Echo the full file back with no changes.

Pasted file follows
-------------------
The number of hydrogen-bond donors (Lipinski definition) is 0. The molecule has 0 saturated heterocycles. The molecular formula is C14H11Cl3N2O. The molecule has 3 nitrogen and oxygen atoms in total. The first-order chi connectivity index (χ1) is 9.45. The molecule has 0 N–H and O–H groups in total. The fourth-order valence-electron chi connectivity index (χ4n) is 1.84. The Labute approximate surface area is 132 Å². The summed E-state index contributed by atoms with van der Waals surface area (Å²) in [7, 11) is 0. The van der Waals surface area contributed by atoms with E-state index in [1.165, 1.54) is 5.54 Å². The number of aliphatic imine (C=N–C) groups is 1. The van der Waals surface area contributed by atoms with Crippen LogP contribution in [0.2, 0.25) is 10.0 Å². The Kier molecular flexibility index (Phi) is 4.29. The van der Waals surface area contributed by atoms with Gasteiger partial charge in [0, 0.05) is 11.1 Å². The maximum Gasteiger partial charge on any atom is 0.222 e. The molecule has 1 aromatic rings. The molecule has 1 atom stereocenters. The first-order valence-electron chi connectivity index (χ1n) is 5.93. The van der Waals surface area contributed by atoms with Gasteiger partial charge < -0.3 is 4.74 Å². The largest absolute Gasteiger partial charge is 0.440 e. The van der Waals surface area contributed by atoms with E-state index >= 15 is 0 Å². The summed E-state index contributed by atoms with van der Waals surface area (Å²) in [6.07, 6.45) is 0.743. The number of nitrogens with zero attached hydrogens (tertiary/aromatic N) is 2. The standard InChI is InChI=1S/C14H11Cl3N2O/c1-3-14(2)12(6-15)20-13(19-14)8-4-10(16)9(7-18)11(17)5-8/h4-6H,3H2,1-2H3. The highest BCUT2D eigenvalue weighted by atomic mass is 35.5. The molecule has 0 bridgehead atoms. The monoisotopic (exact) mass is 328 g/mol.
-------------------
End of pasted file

The number of hydrogen-bond donors (Lipinski definition) is 0. The molecule has 0 saturated heterocycles. The molecular formula is C14H11Cl3N2O. The molecule has 3 nitrogen and oxygen atoms in total. The first-order chi connectivity index (χ1) is 9.45. The molecule has 0 N–H and O–H groups in total. The fourth-order valence-electron chi connectivity index (χ4n) is 1.84. The Labute approximate surface area is 132 Å². The summed E-state index contributed by atoms with van der Waals surface area (Å²) in [7, 11) is 0. The van der Waals surface area contributed by atoms with E-state index in [1.165, 1.54) is 5.54 Å². The number of aliphatic imine (C=N–C) groups is 1. The van der Waals surface area contributed by atoms with Crippen LogP contribution in [0.2, 0.25) is 10.0 Å². The Kier molecular flexibility index (Phi) is 4.29. The van der Waals surface area contributed by atoms with Gasteiger partial charge in [0, 0.05) is 11.1 Å². The maximum Gasteiger partial charge on any atom is 0.222 e. The molecule has 1 aromatic rings. The molecule has 1 atom stereocenters. The first-order valence-electron chi connectivity index (χ1n) is 5.93. The van der Waals surface area contributed by atoms with Gasteiger partial charge < -0.3 is 4.74 Å². The largest absolute Gasteiger partial charge is 0.440 e. The van der Waals surface area contributed by atoms with E-state index >= 15 is 0 Å². The summed E-state index contributed by atoms with van der Waals surface area (Å²) in [6.07, 6.45) is 0.743. The number of nitrogens with zero attached hydrogens (tertiary/aromatic N) is 2. The standard InChI is InChI=1S/C14H11Cl3N2O/c1-3-14(2)12(6-15)20-13(19-14)8-4-10(16)9(7-18)11(17)5-8/h4-6H,3H2,1-2H3. The highest BCUT2D eigenvalue weighted by atomic mass is 35.5. The molecule has 0 bridgehead atoms. The monoisotopic (exact) mass is 328 g/mol.